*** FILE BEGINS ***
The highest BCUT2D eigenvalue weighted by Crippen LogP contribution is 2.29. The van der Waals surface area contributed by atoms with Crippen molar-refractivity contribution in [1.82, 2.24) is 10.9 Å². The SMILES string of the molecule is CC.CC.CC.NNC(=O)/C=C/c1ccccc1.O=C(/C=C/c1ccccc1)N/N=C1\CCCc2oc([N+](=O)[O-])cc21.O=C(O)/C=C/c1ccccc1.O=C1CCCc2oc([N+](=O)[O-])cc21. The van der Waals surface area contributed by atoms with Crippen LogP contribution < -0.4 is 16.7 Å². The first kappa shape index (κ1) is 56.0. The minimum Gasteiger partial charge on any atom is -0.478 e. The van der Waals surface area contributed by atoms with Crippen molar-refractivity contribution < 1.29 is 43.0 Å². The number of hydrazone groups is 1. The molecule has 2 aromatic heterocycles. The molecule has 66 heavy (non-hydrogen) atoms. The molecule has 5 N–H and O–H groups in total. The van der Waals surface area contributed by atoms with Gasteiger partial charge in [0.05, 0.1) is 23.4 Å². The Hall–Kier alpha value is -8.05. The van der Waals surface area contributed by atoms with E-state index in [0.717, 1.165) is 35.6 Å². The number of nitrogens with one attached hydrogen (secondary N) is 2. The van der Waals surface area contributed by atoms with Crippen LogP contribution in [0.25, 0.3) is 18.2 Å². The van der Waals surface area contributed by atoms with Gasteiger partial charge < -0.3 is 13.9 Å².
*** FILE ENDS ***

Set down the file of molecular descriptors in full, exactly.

The highest BCUT2D eigenvalue weighted by Crippen LogP contribution is 2.29. The van der Waals surface area contributed by atoms with Crippen molar-refractivity contribution in [1.82, 2.24) is 10.9 Å². The SMILES string of the molecule is CC.CC.CC.NNC(=O)/C=C/c1ccccc1.O=C(/C=C/c1ccccc1)N/N=C1\CCCc2oc([N+](=O)[O-])cc21.O=C(O)/C=C/c1ccccc1.O=C1CCCc2oc([N+](=O)[O-])cc21. The van der Waals surface area contributed by atoms with Crippen LogP contribution < -0.4 is 16.7 Å². The first kappa shape index (κ1) is 56.0. The minimum Gasteiger partial charge on any atom is -0.478 e. The van der Waals surface area contributed by atoms with Crippen molar-refractivity contribution < 1.29 is 43.0 Å². The number of hydrazone groups is 1. The molecule has 2 aromatic heterocycles. The molecule has 66 heavy (non-hydrogen) atoms. The molecule has 5 N–H and O–H groups in total. The van der Waals surface area contributed by atoms with Gasteiger partial charge in [0.05, 0.1) is 23.4 Å². The Hall–Kier alpha value is -8.05. The van der Waals surface area contributed by atoms with E-state index in [0.717, 1.165) is 35.6 Å². The number of nitrogens with one attached hydrogen (secondary N) is 2. The van der Waals surface area contributed by atoms with Crippen LogP contribution in [0.25, 0.3) is 18.2 Å². The van der Waals surface area contributed by atoms with Gasteiger partial charge < -0.3 is 13.9 Å².